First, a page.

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“It means the world to him,” Herman Johnson said. “He said he’s playing for his mom, and I believe him. They were real close. He’s doing well. He’s making her proud.”

Notre Dame’s Mike Brey coached with a walking boot over his torn right calf, a reflection of his team’s toughness. The Irish lost to Carolina, 78-47, in the ACC tournament two weeks ago, and they ensured Sunday wouldn’t be another blowout despite a vast disadvantage in size and depth.

“I loved how we went after them and gave them everything we had,” Brey said. “They’re playing the best of anybody left.”

North Carolina seemed to assert full control early in the second half, suffocating the Irish as it expanded its lead to 51-40. The Irish refused to submit, and Carolina cracked. The Irish scored eight straight points, slicing the deficit to three, at which point Johnson committed a foul, his second personal, trying for an offensive rebound.

After the whistle, Johnson hurled the ball over his head, about 15 feet in the air. The referee slapped him with a technical foul — suddenly, Johnson had three fouls and headed to the bench. As Steve Vasturia drained both free throws off the technical, Paige gathered his teammates at half court and told them, “We’re fine. We’re fine.”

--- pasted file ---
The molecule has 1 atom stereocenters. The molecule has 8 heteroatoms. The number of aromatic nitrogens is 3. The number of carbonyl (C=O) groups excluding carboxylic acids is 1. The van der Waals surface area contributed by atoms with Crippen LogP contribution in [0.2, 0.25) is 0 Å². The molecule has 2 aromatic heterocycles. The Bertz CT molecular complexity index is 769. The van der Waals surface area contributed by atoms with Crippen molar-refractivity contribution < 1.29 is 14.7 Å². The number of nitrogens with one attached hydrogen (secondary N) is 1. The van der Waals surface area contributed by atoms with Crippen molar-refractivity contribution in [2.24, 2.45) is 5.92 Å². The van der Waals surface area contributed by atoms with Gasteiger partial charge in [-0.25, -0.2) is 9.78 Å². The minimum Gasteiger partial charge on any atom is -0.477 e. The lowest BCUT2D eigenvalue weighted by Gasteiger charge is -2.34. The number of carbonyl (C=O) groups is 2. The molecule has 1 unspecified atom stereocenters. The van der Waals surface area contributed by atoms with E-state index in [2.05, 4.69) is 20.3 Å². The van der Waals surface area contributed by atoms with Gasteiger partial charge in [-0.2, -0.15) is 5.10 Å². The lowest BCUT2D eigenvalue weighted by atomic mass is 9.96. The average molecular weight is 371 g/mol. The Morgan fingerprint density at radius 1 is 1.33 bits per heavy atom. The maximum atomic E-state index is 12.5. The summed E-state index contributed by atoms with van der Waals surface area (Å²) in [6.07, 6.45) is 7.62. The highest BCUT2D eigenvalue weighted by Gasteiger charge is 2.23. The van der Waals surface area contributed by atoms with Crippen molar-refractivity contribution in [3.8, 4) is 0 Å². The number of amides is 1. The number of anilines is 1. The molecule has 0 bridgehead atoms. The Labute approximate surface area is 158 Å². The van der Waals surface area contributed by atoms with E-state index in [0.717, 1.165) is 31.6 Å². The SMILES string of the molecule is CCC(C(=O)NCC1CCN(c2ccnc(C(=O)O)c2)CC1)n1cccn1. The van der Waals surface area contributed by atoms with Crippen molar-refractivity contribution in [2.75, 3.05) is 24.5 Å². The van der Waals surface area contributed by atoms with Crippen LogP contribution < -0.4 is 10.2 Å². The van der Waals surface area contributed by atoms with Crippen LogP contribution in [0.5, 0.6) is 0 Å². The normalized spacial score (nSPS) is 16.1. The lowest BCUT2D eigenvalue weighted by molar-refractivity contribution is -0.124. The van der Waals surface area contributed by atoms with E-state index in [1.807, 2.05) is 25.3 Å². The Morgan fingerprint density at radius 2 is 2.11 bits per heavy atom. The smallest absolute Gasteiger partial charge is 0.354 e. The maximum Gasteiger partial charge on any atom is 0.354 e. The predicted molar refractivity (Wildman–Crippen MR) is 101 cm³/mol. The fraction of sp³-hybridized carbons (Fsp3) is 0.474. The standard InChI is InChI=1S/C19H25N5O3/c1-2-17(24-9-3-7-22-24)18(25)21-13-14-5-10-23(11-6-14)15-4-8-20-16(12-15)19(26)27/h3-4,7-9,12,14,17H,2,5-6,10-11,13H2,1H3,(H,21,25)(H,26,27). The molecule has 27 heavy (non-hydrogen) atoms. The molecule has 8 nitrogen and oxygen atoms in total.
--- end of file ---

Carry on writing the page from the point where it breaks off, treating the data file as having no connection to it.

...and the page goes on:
Bonzie Colson muscled in a layup in the post, which gave Notre Dame 12 straight points and a startling 52-51 lead. “That was their run,” UNC forward Justin Jackson said. “We had to respond.”

Reeling, with their best player sitting with foul trouble, the Tar Heels stiffened. Paige banked in a tough shot to give North Carolina back the lead. Joel Berry grabbed a long offensive rebound and hit a floater. Paige sank two free throws. Isaiah Hicks tipped in a wayward shot, and then he hammered home an alley-oop. Defensive stops, including a key steal by Pinson, added up. Almost as suddenly as it had squandered its lead, Carolina scored 12 straight points and stretched it back to 11.

“They really answered it like men,” Brey said.

They have been forced to grow up fast at Carolina. The tension and the stress gave way Sunday to relief and joy. As the Tar Heels snipped the nets, Williams climbed the ladder on creaky knees. He cut a sliver of the net and turned to the Carolina section. He raised both arms in the air, and he smiled as wide as he had in a long time.